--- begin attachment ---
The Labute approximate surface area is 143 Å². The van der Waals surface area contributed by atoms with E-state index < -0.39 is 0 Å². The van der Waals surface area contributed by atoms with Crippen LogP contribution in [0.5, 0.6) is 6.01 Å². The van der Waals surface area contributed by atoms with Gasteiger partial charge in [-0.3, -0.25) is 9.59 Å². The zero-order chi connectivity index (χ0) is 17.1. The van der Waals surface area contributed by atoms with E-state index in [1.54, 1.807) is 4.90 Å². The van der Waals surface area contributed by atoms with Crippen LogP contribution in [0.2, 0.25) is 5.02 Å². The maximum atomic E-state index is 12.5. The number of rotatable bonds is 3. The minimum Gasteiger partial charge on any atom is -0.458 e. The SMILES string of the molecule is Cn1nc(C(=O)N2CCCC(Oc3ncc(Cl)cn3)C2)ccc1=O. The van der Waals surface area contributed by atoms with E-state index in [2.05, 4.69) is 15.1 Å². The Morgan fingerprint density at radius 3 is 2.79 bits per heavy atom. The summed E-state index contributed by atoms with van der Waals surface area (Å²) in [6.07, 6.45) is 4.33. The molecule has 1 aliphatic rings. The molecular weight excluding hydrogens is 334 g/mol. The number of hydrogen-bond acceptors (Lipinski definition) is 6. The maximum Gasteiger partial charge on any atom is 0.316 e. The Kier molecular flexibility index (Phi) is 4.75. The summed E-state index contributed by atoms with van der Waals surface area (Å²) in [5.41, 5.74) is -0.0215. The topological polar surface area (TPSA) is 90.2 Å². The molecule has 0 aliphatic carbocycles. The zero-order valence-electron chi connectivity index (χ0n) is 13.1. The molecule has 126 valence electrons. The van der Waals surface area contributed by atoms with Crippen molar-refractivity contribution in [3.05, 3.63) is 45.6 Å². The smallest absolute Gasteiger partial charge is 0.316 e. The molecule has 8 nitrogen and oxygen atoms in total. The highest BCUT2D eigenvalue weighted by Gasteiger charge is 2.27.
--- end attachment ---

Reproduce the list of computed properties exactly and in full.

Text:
The Labute approximate surface area is 143 Å². The van der Waals surface area contributed by atoms with E-state index < -0.39 is 0 Å². The van der Waals surface area contributed by atoms with Crippen LogP contribution in [0.5, 0.6) is 6.01 Å². The van der Waals surface area contributed by atoms with Gasteiger partial charge in [-0.3, -0.25) is 9.59 Å². The zero-order chi connectivity index (χ0) is 17.1. The van der Waals surface area contributed by atoms with E-state index in [1.54, 1.807) is 4.90 Å². The van der Waals surface area contributed by atoms with Crippen LogP contribution in [0.2, 0.25) is 5.02 Å². The maximum atomic E-state index is 12.5. The number of rotatable bonds is 3. The minimum Gasteiger partial charge on any atom is -0.458 e. The SMILES string of the molecule is Cn1nc(C(=O)N2CCCC(Oc3ncc(Cl)cn3)C2)ccc1=O. The van der Waals surface area contributed by atoms with E-state index in [2.05, 4.69) is 15.1 Å². The Morgan fingerprint density at radius 3 is 2.79 bits per heavy atom. The summed E-state index contributed by atoms with van der Waals surface area (Å²) in [6.07, 6.45) is 4.33. The molecule has 1 aliphatic rings. The molecular weight excluding hydrogens is 334 g/mol. The number of hydrogen-bond acceptors (Lipinski definition) is 6. The maximum Gasteiger partial charge on any atom is 0.316 e. The Kier molecular flexibility index (Phi) is 4.75. The summed E-state index contributed by atoms with van der Waals surface area (Å²) in [5.41, 5.74) is -0.0215. The topological polar surface area (TPSA) is 90.2 Å². The molecule has 0 aliphatic carbocycles. The zero-order valence-electron chi connectivity index (χ0n) is 13.1. The molecule has 126 valence electrons. The van der Waals surface area contributed by atoms with Crippen molar-refractivity contribution in [3.05, 3.63) is 45.6 Å². The smallest absolute Gasteiger partial charge is 0.316 e. The molecule has 8 nitrogen and oxygen atoms in total. The highest BCUT2D eigenvalue weighted by Gasteiger charge is 2.27.